Was all of your experience self taught or did you have a mentor?
I was self-taught in graphic design. I just got an “AI” file and worked on it every single day. Graphic design was my first love. I use that in everything that I do—I designed my house that way.
My vision board for the year, I designed it out on Photoshop or Illustrator.
Having graphic design skills has really helped me design my entire life.
What was your experience being an LA Native?
When I first started I saw a huge gap in people promoting the culture.
As a creative, I would say I am a culture guy. Beyond just pushing myself, I also wanted to play the background and help other artists. Even when I opened up my store on Fairfax I could’ve named it “Just be Cool,” which was my brand at the time but I named it “YOUth,” so that I can keep it open for other people selling there stuff too. I wanted it to be a platform for other creatives. Because at the time (2013) in LA wasn’t getting enough love in music or fashion. I saw it as it is going to take someone to push those things to the forefront. A lot of my creative was about inspiring other creatives.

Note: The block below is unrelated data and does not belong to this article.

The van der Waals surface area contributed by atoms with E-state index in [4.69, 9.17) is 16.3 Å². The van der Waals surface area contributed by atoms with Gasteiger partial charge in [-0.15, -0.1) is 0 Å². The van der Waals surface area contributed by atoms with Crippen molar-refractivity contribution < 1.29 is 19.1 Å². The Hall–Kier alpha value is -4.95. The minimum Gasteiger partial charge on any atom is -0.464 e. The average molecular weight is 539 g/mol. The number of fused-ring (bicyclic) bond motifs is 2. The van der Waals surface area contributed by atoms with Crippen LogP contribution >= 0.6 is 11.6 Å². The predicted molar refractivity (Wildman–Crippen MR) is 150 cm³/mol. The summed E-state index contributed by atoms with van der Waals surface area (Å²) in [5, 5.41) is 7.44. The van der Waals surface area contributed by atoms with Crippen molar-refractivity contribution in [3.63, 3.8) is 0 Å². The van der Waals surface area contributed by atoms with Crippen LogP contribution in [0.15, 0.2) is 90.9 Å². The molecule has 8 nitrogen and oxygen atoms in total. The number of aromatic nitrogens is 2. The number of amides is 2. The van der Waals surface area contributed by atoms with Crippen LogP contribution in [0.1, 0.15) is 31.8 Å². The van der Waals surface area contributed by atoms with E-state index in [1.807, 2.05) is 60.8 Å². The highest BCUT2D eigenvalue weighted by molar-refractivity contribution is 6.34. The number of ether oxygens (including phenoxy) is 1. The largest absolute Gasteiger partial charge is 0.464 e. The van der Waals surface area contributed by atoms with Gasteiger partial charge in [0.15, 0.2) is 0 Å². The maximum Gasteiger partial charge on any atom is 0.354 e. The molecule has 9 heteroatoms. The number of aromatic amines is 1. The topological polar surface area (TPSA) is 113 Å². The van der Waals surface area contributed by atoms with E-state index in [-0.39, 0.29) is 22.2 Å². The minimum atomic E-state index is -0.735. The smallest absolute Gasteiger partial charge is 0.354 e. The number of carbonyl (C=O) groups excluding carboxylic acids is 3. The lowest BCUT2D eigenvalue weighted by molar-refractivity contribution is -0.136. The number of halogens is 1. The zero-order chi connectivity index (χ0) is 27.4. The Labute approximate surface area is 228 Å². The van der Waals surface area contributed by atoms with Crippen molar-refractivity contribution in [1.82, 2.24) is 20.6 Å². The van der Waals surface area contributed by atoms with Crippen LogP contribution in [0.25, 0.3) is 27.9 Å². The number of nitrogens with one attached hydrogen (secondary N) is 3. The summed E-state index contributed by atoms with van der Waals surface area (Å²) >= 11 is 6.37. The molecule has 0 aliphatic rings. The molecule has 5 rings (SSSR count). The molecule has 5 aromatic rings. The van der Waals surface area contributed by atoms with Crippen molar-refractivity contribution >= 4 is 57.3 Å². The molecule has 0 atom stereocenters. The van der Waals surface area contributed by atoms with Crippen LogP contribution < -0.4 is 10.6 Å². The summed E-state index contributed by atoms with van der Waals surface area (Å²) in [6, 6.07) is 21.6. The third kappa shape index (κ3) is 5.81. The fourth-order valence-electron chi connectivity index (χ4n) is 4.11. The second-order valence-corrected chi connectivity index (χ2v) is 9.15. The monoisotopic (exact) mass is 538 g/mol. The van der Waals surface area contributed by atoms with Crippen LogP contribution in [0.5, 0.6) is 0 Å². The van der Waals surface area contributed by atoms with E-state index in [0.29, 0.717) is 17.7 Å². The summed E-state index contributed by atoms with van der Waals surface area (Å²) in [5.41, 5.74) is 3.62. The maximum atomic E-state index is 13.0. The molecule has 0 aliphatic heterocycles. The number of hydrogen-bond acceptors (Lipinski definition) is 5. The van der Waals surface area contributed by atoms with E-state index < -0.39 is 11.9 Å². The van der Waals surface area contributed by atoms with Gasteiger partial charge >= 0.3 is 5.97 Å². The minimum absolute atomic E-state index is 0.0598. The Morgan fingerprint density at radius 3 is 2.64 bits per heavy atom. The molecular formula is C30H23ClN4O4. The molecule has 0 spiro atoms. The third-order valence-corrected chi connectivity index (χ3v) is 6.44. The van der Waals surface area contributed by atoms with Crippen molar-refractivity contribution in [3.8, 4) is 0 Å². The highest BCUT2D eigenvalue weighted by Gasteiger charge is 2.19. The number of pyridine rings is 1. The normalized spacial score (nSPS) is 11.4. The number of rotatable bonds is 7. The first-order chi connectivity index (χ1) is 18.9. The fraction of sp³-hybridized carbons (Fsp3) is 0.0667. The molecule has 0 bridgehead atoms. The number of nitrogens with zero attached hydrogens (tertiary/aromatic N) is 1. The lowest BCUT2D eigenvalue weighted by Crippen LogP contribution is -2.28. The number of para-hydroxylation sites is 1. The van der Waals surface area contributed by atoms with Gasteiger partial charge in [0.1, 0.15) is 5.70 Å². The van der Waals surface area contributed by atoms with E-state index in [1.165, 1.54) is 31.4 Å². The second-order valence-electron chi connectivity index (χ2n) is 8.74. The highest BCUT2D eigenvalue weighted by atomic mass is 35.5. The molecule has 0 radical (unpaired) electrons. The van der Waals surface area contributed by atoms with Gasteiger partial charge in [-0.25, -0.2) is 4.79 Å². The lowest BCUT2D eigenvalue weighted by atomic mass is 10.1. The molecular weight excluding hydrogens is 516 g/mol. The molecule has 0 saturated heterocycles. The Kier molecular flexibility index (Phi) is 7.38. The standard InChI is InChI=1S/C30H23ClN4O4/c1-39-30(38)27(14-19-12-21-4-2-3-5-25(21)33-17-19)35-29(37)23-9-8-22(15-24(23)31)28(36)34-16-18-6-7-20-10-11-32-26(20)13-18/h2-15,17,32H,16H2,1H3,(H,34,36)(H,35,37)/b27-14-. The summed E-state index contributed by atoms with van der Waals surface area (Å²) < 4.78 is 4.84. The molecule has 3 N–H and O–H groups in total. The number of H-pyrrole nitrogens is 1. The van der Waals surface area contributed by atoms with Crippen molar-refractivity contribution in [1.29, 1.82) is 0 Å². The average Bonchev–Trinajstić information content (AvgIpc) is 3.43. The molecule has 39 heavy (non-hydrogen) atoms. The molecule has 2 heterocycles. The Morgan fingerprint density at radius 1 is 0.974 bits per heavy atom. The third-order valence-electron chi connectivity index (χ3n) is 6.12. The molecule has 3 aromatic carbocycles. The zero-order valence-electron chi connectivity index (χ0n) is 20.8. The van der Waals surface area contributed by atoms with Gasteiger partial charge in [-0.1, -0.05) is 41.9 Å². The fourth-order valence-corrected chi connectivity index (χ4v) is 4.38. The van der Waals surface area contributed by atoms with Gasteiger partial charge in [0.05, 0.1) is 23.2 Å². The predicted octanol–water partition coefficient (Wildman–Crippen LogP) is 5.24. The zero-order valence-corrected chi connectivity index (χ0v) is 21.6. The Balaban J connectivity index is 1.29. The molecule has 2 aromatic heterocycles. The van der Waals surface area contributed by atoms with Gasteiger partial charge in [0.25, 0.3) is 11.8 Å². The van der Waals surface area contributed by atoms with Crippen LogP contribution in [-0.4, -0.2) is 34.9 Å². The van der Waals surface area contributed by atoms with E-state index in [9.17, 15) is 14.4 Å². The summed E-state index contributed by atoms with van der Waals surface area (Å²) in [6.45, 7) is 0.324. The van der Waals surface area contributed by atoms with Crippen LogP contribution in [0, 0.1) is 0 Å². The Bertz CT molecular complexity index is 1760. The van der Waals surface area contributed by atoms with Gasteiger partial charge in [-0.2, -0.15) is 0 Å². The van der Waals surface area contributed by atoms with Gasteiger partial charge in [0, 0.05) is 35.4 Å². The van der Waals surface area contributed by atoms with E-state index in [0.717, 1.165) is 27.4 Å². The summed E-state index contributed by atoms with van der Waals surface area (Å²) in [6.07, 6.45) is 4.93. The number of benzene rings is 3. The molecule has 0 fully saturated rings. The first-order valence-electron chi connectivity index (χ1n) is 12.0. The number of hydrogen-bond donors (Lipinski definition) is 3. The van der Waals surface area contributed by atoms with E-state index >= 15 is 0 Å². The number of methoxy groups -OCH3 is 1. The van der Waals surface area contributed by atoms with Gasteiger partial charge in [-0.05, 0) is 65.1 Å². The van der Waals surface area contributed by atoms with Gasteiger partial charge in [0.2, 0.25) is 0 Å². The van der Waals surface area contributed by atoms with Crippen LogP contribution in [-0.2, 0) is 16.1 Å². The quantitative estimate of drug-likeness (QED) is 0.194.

You shoot photos as well. Who are some of your influences you look up to in photography?
Photography wise, one of my larger influences is David LaChapelle. I love how he creates his own world and how everyone of his photos seems like it is in his own imagination. If that world was really here, (it seems) like he is living in it. I like his play on colors—[he] almost paints a picture with each of his photos.
Describe what success means to you?
Man, you know on a day-to-day for me success is happiness—as a generic answer.
One day I looked up the antonym of “create” and I thought it would be destroy or break.
But it was dead.
So we are here to create as people. We create children, and that is the highest form of creativity.
We create communities, we create relationships, we create art.
We create all these things and when we leave, hopefully the things we create makes the world better.